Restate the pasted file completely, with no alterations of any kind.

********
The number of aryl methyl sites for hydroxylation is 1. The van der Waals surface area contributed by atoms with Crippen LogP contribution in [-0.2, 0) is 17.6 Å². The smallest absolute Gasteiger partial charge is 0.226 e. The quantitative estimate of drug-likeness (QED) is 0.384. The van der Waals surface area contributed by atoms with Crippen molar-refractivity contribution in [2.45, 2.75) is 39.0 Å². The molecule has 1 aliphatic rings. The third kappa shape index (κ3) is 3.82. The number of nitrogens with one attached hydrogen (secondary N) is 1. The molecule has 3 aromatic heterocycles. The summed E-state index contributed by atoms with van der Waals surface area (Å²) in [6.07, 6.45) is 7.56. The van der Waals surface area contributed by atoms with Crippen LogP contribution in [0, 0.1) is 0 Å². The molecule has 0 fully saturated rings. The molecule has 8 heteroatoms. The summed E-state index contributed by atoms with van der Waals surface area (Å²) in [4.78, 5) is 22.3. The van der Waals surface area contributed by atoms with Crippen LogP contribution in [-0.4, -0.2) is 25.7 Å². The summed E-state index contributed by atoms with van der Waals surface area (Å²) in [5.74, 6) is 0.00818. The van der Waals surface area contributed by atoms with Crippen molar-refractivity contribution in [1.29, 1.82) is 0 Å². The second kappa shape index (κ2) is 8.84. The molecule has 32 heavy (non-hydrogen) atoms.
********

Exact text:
The number of aryl methyl sites for hydroxylation is 1. The van der Waals surface area contributed by atoms with Crippen LogP contribution in [-0.2, 0) is 17.6 Å². The smallest absolute Gasteiger partial charge is 0.226 e. The quantitative estimate of drug-likeness (QED) is 0.384. The van der Waals surface area contributed by atoms with Crippen molar-refractivity contribution in [2.45, 2.75) is 39.0 Å². The molecule has 1 aliphatic rings. The third kappa shape index (κ3) is 3.82. The number of nitrogens with one attached hydrogen (secondary N) is 1. The molecule has 3 aromatic heterocycles. The summed E-state index contributed by atoms with van der Waals surface area (Å²) in [6.07, 6.45) is 7.56. The van der Waals surface area contributed by atoms with Crippen LogP contribution in [0, 0.1) is 0 Å². The molecule has 0 fully saturated rings. The molecule has 8 heteroatoms. The summed E-state index contributed by atoms with van der Waals surface area (Å²) in [4.78, 5) is 22.3. The van der Waals surface area contributed by atoms with Crippen LogP contribution in [-0.4, -0.2) is 25.7 Å². The summed E-state index contributed by atoms with van der Waals surface area (Å²) in [5.74, 6) is 0.00818. The van der Waals surface area contributed by atoms with Crippen molar-refractivity contribution in [1.29, 1.82) is 0 Å². The second kappa shape index (κ2) is 8.84. The molecule has 32 heavy (non-hydrogen) atoms.